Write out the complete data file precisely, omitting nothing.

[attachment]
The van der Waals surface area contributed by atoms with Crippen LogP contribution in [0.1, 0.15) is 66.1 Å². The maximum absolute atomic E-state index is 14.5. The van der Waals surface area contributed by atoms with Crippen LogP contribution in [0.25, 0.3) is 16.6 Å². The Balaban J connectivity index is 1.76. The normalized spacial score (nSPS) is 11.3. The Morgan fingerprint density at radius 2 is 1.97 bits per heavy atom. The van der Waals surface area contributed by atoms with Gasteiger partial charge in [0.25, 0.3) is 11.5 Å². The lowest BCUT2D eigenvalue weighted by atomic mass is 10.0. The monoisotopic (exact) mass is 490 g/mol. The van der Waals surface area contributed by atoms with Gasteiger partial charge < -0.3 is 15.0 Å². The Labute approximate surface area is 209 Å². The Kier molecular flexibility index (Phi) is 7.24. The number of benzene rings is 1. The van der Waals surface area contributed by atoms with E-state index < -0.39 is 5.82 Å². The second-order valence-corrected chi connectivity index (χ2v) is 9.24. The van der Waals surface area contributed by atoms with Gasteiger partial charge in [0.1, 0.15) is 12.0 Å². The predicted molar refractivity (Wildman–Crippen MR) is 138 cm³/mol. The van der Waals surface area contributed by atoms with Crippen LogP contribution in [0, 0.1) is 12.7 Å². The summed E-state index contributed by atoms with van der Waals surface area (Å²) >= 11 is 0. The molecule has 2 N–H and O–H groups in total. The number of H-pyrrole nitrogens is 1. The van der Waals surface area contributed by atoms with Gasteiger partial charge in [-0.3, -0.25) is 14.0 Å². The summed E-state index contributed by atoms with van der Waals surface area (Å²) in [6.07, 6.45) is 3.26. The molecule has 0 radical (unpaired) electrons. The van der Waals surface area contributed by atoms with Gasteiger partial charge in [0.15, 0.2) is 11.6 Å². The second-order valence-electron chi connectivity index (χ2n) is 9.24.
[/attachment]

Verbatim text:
The van der Waals surface area contributed by atoms with Crippen LogP contribution in [0.1, 0.15) is 66.1 Å². The maximum absolute atomic E-state index is 14.5. The van der Waals surface area contributed by atoms with Crippen LogP contribution in [0.25, 0.3) is 16.6 Å². The Balaban J connectivity index is 1.76. The normalized spacial score (nSPS) is 11.3. The Morgan fingerprint density at radius 2 is 1.97 bits per heavy atom. The van der Waals surface area contributed by atoms with Gasteiger partial charge in [0.25, 0.3) is 11.5 Å². The lowest BCUT2D eigenvalue weighted by atomic mass is 10.0. The monoisotopic (exact) mass is 490 g/mol. The van der Waals surface area contributed by atoms with Gasteiger partial charge < -0.3 is 15.0 Å². The Labute approximate surface area is 209 Å². The Kier molecular flexibility index (Phi) is 7.24. The number of benzene rings is 1. The van der Waals surface area contributed by atoms with E-state index < -0.39 is 5.82 Å². The second-order valence-corrected chi connectivity index (χ2v) is 9.24. The van der Waals surface area contributed by atoms with Gasteiger partial charge in [0.1, 0.15) is 12.0 Å². The predicted molar refractivity (Wildman–Crippen MR) is 138 cm³/mol. The van der Waals surface area contributed by atoms with Crippen LogP contribution in [0, 0.1) is 12.7 Å². The summed E-state index contributed by atoms with van der Waals surface area (Å²) >= 11 is 0. The molecule has 2 N–H and O–H groups in total. The number of H-pyrrole nitrogens is 1. The van der Waals surface area contributed by atoms with Gasteiger partial charge in [-0.3, -0.25) is 14.0 Å². The summed E-state index contributed by atoms with van der Waals surface area (Å²) in [6.07, 6.45) is 3.26. The molecule has 0 radical (unpaired) electrons. The van der Waals surface area contributed by atoms with Gasteiger partial charge in [0.15, 0.2) is 11.6 Å². The second-order valence-electron chi connectivity index (χ2n) is 9.24.